Roy Orbison (1936-1988)

We rode in the old Chevy pickup again last night, you and I. It had been a while, and reminded me of the first time. You drove then, I recall, because I had strained my back and didn’t want to wrestle with that big old steering wheel , and we stopped to pee behind some trees at a little country church a quarter mile off the highway.

I dreamed about my dad last night, for the first time in a perhaps a year or more. The dreams were more frequent in the year after he died. The one I remember best (the Pink Floyd dream, I call it) came to me several months after his death. Oddly enough, I have absolutely no recall of the visual elements of the dream. I could hear the acoustic guitar riff at the beginning of the song and then the opening words, “So. So you think you can tell heaven from hell…” and it was like he was speaking these lines to me over the recording. I woke up, and the song’s title reverberated through my mind: Wish You Were Here. Was he inviting me to heaven? I had been out of church for years, having gotten mad at God, and had no thought of returning. I couldn’t remember the last time he had broached the subject. I had made it plain that this was not a matter I wished to discuss. The dream haunted me.

My psychology professor told us that we dream every night and that if we make a conscious effort, we can remember those dreams. She had us keep a dream journal for a week. Amazingly, I remembered four or five of the dreams quite vividly. What did they mean? She didn’t know. It seems that the dark subterranean recesses of the human mind are uncharted territory. That’s the thing about dreams. Even the people who study them admit they haven’t a clue what they mean.

So we have these dreams and no one knows the purpose or meaning of them. Some themes seem to be common. Flight (actual or figurative) is one. A trapped, helpless feeling is another. There may be some oppressive person or presence causing a feeling of dread. Freud supposed that dreams are the outward manifestation of some masked traumatic event from one’s childhood.

        Have the lambs stopped screaming yet, Clarice? –Thomas Harris.

Is writing a waking dream? I read somewhere once that “Writing is a struggle against silence.” My first response to this statement was, “How pretentious!” Then I smiled to myself and thought that, with two women in the house, writing at our place is a struggle for silence. A struggle for silence. That phrase kept returning. Do we write to silence whatever it is in our heads that compels us to write?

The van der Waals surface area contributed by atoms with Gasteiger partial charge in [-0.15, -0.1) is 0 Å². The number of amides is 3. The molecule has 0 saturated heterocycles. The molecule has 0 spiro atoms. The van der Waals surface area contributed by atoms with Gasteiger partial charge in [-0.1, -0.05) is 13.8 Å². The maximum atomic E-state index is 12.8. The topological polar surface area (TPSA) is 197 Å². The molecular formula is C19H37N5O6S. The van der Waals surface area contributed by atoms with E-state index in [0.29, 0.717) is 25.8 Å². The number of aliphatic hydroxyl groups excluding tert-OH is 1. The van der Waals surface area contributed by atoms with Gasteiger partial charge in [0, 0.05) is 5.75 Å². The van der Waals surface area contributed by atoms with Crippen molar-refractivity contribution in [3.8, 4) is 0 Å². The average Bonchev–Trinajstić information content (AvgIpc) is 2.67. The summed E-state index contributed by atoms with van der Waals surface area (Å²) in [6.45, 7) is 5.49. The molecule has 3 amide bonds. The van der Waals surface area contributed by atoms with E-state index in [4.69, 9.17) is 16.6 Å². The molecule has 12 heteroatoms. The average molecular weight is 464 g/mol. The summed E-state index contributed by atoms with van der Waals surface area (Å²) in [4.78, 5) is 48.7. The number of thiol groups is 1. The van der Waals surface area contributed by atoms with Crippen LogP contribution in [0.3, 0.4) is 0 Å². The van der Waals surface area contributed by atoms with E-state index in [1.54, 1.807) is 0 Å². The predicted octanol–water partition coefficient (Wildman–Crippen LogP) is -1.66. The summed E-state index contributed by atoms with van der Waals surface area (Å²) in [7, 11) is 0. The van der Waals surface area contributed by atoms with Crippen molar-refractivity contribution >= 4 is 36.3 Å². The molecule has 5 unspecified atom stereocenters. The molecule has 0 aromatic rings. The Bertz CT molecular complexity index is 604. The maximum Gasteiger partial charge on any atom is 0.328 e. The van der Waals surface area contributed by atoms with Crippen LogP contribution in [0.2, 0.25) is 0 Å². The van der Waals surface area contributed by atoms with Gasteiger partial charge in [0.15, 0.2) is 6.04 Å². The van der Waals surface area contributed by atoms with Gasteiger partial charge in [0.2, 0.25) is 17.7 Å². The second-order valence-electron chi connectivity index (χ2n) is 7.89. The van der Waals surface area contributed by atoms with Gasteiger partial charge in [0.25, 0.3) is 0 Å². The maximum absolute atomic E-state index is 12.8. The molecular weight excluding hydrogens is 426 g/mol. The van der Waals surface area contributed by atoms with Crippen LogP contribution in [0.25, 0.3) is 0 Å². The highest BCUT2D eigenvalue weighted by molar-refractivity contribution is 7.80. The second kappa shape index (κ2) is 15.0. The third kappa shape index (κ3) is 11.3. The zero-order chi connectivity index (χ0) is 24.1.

When you’re in the writing groove; when the thoughts are really rolling and the words are flowing off the end of your pen or the tips of your fingers like blood from a freshly opened vein; it’s like you’re channeling the deepest, innermost depths of your being. Like a dream. Except you’re putting it all on paper. And if you don’t get it down at the exact precise moment of revelation, it’s lost; gone forever except for tantalizing glimpses and snatches. Just like a dream.

        In dreams I walk with you. In dreams I talk with you. –Roy Orbison.

What is being communicated when we dream? Who or what are we communicating with? Are we communicating with our memories when we dream? Not just with people, but with events long gone and half-forgotten? Do we escape the pressures (there’s always pressure) of day-to-day living to relive better times (as we recall them) in fragmented fashion? In my psychology dream journal, I recorded a vivid dream in which I was walking down a country lane on a Sunday morning, headed toward church. Petty’s Chapel Church on the Wire Road in Lee County, Arkansas (where I attended church as a young boy). Small clouds of dust rose around my feet as I walked alongside a wooden flatbed trailer being pulled by a small tractor. On the trailer were arranged several wooden cane-bottom chairs (from somewhere else in my childhood). Beside me walked my daughter, aged perhaps seven or eight (although she was twenty at the time of the dream). At my other hand walked my dear friend, Richard Smith. I sensed we were both younger than we actually were in reality (he in his sixties, I in my fifties). What was the conversation? There seems to have been earnest discussion (as Richard and I often have), but about what I have no idea. What was Sandy doing there? Simply walking beside me, holding my hand, though the other children in the dream, strangely silent, were seated in the chairs on the trailer. I remember her blond hair shining in the early morning sun that filtered through the trees lining the road.

        In dreams you’re mine, all of the time. We’re together in dreams. –Roy Orbison